Top U.S. high-speed rail experts, lawmakers respond to CNN.com user comments
Is high speed rail profitable? Efficient? Does it create jobs? Are buses better?
Is building high speed rail lines cheaper than building highways?
(CNN) -- Are proposed multibillion dollar high-speed railway projects in the United States a smart move or a huge waste of taxpayer dollars?
CNN.com users are challenging politicians, policymakers and each other about whether the Obama administration's push to build high-speed rail lines in the Midwest, West Coast and elsewhere is on the right track.
Many users want proof that high-speed rail can be a profitable, efficient job generator to help raise the sagging U.S. economy when compared with other types of transportation.
Read how federal budget cuts have slashed high-speed rail funding
Experts -- including the two most powerful congressional lawmakers on rail issues, think-tank specialists and policymakers at the Department of Transportation -- have directly responded to CNN.com user comments.
Comment: "There are NO high speed rail projects in the world that are profitable. None. They are all taxpayer/government subsidized." -- CNN.com user "aksdad"
Expert response: 'Not necessarily true'
Interactive map: Proposed high speed rails
Archive: Florida rejects federal funds Obama on high speed rail
Robert Puentes at the Brookings Institution: "The Acela Express, Amtrak's high speed rail service along the Northeast corridor, has shown a positive return from its New York-to-D.C. route."
Highways, airlines: "And it's not fair to just point the finger at high speed rail. Highways and other modes of transportation, like the airlines, are heavily subsidized, too."
Expert response: Not true
Reps. John Mica, R-Florida, chairman of the Transportation and Infrastructure Committee, and Rep. Bill Shuster, R-Pennsylvania, chairman of the Subcommittee on Railroads, Pipelines and Hazardous Materials: "While many high-speed rail systems in the world rely on a government subsidy, this in no way means that rail operations cannot be profitable.
Other nations: "Private rail operators in Great Britain, such as South West Transport and Virgin Rail, compete for franchise intercity rail service contracts and regularly generate a profit. Rail routes in Japan and France turn a profit."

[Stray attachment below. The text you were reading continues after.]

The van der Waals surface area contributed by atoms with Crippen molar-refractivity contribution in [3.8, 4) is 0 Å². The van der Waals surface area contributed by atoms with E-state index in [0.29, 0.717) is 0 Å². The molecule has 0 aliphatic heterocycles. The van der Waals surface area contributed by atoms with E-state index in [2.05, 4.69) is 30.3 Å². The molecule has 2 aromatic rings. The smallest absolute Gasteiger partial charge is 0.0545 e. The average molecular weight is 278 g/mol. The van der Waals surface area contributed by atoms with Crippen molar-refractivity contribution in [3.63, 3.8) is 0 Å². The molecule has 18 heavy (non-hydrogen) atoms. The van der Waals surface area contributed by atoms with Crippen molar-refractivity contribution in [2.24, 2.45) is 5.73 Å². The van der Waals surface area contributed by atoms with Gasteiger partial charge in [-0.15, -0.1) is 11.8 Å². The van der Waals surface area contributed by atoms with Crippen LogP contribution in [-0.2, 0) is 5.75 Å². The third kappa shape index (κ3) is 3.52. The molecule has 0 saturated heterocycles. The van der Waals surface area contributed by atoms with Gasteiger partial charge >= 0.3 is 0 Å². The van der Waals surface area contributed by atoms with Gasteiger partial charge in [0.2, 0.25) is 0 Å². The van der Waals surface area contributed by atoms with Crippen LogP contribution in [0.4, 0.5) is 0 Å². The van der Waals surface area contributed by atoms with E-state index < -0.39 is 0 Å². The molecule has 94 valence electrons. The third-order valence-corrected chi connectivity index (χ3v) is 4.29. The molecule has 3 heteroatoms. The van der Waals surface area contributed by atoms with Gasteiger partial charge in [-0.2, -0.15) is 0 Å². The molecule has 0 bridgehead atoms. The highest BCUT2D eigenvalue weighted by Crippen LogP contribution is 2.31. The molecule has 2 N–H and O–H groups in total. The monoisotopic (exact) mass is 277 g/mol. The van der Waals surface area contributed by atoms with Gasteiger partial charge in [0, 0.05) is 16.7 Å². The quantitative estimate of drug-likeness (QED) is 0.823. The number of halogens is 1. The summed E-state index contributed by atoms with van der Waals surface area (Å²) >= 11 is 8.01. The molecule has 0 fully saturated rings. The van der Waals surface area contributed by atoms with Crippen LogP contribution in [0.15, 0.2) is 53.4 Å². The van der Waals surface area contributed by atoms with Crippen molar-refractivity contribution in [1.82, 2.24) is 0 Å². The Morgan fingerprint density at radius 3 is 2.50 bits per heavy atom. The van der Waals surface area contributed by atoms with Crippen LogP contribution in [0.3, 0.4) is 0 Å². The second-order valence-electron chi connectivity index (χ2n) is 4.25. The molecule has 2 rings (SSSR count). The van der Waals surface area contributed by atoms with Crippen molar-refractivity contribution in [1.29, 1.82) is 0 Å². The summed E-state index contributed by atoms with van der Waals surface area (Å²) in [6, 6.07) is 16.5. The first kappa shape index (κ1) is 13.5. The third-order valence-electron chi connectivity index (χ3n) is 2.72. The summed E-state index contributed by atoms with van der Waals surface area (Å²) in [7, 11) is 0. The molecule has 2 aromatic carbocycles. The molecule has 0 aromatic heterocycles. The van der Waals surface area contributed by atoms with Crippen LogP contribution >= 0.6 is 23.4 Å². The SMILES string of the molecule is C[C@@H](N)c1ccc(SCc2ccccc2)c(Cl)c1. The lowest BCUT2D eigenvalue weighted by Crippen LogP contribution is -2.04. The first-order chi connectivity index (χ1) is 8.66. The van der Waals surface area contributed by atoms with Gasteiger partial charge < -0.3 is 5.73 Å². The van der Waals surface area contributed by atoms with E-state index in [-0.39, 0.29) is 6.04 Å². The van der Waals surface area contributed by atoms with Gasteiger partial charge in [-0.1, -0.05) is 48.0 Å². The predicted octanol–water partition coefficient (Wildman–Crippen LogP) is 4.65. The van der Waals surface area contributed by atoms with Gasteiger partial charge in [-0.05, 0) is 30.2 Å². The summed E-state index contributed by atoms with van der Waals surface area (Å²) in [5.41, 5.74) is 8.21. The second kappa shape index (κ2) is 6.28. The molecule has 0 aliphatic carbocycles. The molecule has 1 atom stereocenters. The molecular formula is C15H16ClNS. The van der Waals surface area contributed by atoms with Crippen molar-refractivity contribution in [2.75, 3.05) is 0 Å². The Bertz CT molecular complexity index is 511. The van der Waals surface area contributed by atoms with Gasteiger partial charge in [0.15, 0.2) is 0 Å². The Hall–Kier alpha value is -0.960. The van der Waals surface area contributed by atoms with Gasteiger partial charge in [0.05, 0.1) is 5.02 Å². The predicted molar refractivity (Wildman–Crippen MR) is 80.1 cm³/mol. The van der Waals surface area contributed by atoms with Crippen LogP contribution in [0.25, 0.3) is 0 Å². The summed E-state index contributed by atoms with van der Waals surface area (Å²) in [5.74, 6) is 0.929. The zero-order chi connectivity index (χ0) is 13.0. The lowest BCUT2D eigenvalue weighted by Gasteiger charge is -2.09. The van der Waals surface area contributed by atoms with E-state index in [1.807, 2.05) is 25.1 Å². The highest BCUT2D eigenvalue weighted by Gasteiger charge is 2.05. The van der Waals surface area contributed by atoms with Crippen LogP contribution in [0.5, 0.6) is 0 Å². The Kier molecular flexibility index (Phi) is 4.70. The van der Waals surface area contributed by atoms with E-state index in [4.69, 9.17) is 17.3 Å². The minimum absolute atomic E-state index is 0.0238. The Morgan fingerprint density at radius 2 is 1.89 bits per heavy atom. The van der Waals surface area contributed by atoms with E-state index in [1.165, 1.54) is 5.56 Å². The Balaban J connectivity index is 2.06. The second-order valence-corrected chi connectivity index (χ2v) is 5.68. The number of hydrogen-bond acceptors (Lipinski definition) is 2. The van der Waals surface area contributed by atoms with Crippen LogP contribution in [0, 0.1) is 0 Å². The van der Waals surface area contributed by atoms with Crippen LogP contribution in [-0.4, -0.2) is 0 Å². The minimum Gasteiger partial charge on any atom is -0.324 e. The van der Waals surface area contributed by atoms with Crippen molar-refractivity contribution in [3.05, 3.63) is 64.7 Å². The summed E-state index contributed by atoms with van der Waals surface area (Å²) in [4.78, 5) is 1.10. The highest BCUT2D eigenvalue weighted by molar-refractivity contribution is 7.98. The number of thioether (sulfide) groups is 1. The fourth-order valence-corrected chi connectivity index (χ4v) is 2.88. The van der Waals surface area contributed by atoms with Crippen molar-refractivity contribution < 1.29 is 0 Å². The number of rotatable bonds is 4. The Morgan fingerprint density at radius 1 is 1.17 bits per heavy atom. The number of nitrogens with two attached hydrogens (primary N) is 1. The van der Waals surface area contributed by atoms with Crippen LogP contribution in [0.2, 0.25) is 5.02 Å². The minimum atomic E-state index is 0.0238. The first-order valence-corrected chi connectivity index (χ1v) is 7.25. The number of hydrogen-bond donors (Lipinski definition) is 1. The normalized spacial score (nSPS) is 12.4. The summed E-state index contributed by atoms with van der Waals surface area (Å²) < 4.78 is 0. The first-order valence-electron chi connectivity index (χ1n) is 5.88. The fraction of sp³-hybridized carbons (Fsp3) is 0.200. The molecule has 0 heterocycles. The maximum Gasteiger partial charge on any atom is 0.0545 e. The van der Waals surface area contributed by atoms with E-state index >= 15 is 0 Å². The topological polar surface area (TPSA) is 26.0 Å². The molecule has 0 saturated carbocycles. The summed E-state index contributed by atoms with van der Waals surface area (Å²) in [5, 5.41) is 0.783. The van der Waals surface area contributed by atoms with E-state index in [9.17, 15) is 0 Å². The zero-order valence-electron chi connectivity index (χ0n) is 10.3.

Private sector: "Rather than relying on the federal government and Amtrak to operate profitable passenger rail, we must put the focus on the private sector to develop and operate self-sustaining, profitable passenger rail in parts of the country where it makes sense."
Comment: "Any rail project in the U.S. will require steel rails imported form Korea or China and train components imported from Germany. Yes, we will need a few locals to put this all together, but the primary jobs will be created overseas." -- CNN.com user "StanCalif"
Expert response: Not true
Roy Kienitz, under secretary for policy, U.S. Department of Transportation: "The High-Speed Rail Program includes strict Buy America provisions, which require steel, iron and any manufactured goods used in the program to be produced in the United States."
Examples: "Already, the steel rail for projects in Maine and Vermont are being cast at a plant in Indiana. Rehabilitation of passenger cars is underway in Delaware, Indiana and New York. And, rail sector manufacturers and suppliers are developing or expanding their operations in the U.S. to accommodate anticipated future demand."
Highways cost more?
Comment: "The cost to build highways actually exceed rail costs." -- CNN.com user "sojoweb"
Expert response: It depends
Philip Longman, senior research fellow, New America Foundation:
Terrain: "Trains can't turn corners as tightly as rubber-wheeled vehicles, and they need gentler grades than trucks or cars to maintain speed. This means that in hilly or mountainous areas, building a rail line may require more earthmoving, including tunneling, than building a highway. But this consideration doesn't apply on flatter terrain, and in almost all instances, a rail line can move as many or more people than a highway using a much narrower right-of-way. Because of this, building a rail usually involves far less condemnation of private property than building an Interstate."
Technology: "Also, advances in the use of computers to control train movements are now allowing us to run many more trains on the same track than in the past. This is further adding to the cost advantage rail. Someday we may have Interstates where computers control the flow of cars and thereby allow far more cars to operate safely and quickly without building new lanes. But while "smart highways" are still a long way off, computer control of trains is now being rapidly rolled out across the country. Some people even wonder how long we will still need engineers."
Helping mid-sized cities
Comment: "History shows that investment in infrastructure results in economic growth in the future." -- CNN.com user "thenewsjunki"
Expert response: That's true
Longman, New America Foundation: "It's true in general and particularly true of specific rail projects."
... no one mode of transportation can meet the nation's needs...
--GOP Reps. John Mica and Bill Shuster
Economic connectivity: "One of the biggest and often overlooked advantages of high speed rail, and even of not-so-high-speed rail, is its ability to restore the economic promise of many mid-sized cities where airline service is no longer available or prohibitively expensive.
Fast, frequent rail passenger and package express service once provided cities like Lynchburg, Virginia, or Rockford, Illinois, with the connectivity to other markets they needed to thrive as centers of business. Now, as part of "flyover America," they struggle because getting from there to anywhere else requires long auto drives to distant and/or poorly served airports ...